By Mike Steffanos
Before I get into this, I wanted to take a moment to thank you guys for all the great comments over the past few days. It's been fun for me to read them -- even when you don't agree with me. Thanks, guys.
The news that Derek Lowe has signed with the Braves doesn't break my heart, but I am disappointed to see the Mets miss out on the pitcher who was clearly the best one out there. Oliver Perez now moves to the head of the class of what's left, and there's no guarantee that a team won't come out of the woodwork and place a higher value on him than the Mets have.
From what I could see, the reaction to Lowe's signing is somewhat mixed, but much of it is fairly critical of Minaya and the Mets. They have been accused of misreading the market, of trying to "lowball" their target, and even -- incredulously to me -- "punished" by Scott Boras for the temerity of not valuing the aging righty sinkerballer as high as he and his agent did.
Look, the truth of the matter is that the Mets had a value for Derek Lowe and the cost rose beyond that value. You can argue that their value was too low, but everyone works from a budget, and overpaying in one area inevitably will lead to skimping somewhere else. The Mets are working from a plan, and I won't criticize it until I see how everything plays out.
I do think, however, that Lowe was by far the Mets best chance of having a really good starting rotation. With him slotting behind Santana, everything seemed to fall into place in a manner that made sense. Now, even if they do re-sign Perez, who's the number two on this staff?
Based on last year it's Pelfrey -- if we see the Pelfrey that dominated in June, July and August before tiring and fading somewhat in September. Pelfrey (6.25) was the only Mets starter besides Santana to average more than 6 innings per start. Ollie Perez averaged only 5.7 in his 34 starts, and Maine 5.6.
Ideally with a healthy shoulder Maine should do better, but he's always been a pitcher that struggles with high pitch counts. Ollie is Forrest Gump's box of chocolates -- you never know whether it's going to be an 8-inning gem or a third inning shower. I mentioned a couple of days ago that Tim Redding has averaged 5.2 per start in his career.
Lowe was a guy that could get you into the seventh or eighth without chewing up your bullpen. If Pelfrey regresses and Maine and Perez don't step it up we can easily see a return to needing 3 or 4 relievers to finish up games, with predictable results by September.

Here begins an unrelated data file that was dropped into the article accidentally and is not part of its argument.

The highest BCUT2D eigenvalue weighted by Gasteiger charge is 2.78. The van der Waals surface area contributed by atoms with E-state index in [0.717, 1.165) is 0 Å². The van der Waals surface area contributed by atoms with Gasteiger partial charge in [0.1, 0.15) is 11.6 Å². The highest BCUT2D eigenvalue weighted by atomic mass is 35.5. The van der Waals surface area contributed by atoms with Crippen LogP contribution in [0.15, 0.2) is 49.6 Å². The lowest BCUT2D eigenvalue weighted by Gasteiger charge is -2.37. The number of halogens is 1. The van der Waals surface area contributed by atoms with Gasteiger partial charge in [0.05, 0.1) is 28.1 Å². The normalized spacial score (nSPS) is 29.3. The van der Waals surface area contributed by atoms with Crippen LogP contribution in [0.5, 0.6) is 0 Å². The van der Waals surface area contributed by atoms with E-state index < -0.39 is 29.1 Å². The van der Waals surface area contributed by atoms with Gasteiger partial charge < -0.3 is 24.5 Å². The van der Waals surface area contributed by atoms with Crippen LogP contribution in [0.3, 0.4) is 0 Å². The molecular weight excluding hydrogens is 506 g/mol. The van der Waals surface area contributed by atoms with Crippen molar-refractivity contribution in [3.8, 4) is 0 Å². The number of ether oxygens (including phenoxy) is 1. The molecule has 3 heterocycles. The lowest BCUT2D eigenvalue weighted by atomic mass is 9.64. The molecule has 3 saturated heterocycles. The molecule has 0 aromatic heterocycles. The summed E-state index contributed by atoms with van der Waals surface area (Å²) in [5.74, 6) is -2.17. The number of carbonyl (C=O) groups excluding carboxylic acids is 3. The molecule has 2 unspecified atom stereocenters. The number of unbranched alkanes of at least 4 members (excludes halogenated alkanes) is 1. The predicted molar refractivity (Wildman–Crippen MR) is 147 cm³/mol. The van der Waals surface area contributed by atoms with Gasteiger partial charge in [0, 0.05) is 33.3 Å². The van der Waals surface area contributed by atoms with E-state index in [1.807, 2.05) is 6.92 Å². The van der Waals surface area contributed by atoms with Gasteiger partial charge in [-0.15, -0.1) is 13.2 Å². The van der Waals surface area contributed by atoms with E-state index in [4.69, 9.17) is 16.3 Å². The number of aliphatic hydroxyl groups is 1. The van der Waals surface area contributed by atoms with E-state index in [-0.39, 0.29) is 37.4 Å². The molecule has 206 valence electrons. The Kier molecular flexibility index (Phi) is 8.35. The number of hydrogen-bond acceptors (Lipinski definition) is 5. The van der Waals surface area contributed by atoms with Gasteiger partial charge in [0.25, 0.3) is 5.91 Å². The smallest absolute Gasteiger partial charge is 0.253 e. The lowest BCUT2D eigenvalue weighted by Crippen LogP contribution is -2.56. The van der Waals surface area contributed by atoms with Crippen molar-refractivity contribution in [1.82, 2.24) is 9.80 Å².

So, it can only be hoped that when Omar and his crew were doing their evaluating of what Derek Lowe was really worth, they took that into account. Because Oliver Perez instead of Derek Lowe will most likely mean a few more innings from your bullpen.
I don't believe that missing out on Lowe portends disaster, but it will demand of level of creativity from Minaya and the front office. I think it could make sense to sign Perez and Randy Wolf, Pedro or another starter that is a cut above the usual Jose Limas and Brandon Knights on the food chain. Have some depth in the rotation and a long man capable of picking up the slack when one of the starters makes an early exit.
The last thing Minaya needs to do right now is to wind up overpaying Ollie Perez because he wasn't willing to overpay Lowe. He may have to look at the trade market to provide a backup plan. Maybe you sign Wolf and try to get Ben Sheets on a 1- or 2-year deal. Maybe you find another guy to make the bullpen even stronger and deeper.
I like Omar, but if the Mets wind up falling short this coming season because the starters can't pull their weight and the bullpen wears out, I'll find it hard to make a case for him deserving to stick around. He probably will, since he just signed the extension, but he might find himself sharing the "love" of the fans with Luis Castillo, one of last winter's errors in judgment. More tomorrow.